A British detective imposed?as a fourteen year old girl on Facebook to show what happens: “Within five minutes, the profile had three messages from men between twenty and forty who asked “asl “(age, sex and location). The men did little effort to hide themselves, perhaps because they think they get away with it, as many do. (…) Some build up slow at first with a bit of small talk in todays teenage language or ask?questions about hobbies. But soon came the questions: whether I had sex, with whom and whether I liked that. Some went on soon?and asked if I would mind to do something sexual for the webcam. Or they asked if they could show something on?their webcam. And I had only been online for an hour”. They are not dirty old men or creeps: “They seem very responsible and reliable. They have confidence and know exactly how to approach children and teenagers. Parents must realize that pedophiles seem very normal, they do not stand out. They work, and use the anonymity of the Internet to indulge themselves. “The word ‘grooming‘ is often used for this type of business, of which some major cases were solved in the Netherlands last year.


Pedo hunting is not without risks. OPIT explains how they work, and only ?disclose the names of the suspects upon an arrest or even after a conviction, like the police could do themselves?in the UK. But not everyone does so. Stinson Hunter began with online naming & shaming of pedophiles when they showed up on a date?while?he was filming them with a camera. Amongst other things a?suicide followed, causing Stinson to refrain from this way of working now. Some?also threatened his newborn son. In addition, not every citizen detective can be trusted, because there are also pedo sleuths that extort pedophiles after collecting incriminating material for their own gains.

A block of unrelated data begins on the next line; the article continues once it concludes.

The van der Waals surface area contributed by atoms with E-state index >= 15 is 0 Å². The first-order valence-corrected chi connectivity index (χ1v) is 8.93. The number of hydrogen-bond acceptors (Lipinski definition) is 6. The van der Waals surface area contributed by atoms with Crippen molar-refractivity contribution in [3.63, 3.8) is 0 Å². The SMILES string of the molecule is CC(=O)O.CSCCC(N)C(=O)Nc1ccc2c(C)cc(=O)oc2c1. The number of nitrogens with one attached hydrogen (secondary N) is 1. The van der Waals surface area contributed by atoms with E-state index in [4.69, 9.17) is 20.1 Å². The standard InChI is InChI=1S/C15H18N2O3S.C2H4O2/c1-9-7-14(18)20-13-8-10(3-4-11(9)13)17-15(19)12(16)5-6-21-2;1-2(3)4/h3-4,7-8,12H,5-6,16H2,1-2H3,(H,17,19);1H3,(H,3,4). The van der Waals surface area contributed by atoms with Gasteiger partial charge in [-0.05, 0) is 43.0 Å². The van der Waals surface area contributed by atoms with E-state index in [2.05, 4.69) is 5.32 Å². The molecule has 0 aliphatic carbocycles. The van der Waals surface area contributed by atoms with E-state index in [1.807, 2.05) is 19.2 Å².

Watch the first episode of the documentary Shock Doc about Stinson Hunter, or the British documentary which aired in October 2014:

The Paedophile Hunter – Full film. by?StinsonHunter

And it seems like social media platforms do very little?about this phenomenon, such as the Facebook Safety Center that has a whole team of people that can help with?an array of?different measures for?Facebook users to solve their harassment problems. But the fact that the pedo hunters on Facebook and other platforms still find so many cases?(such as on Tinder?for example), indicates that it is still a very big problem. The social media underworld of chat groups and forums on the so-called Dark Web, where there is absolutely no control or moderation and everyone is anonymous, is infested?with such activities. Recently, a study showed that 80% of illegal practices in the Dark Web?is about child abuse. Take a look at this older BBC videoclip on?Twitter, where pedophiles are also active:

Peadophiles unmasked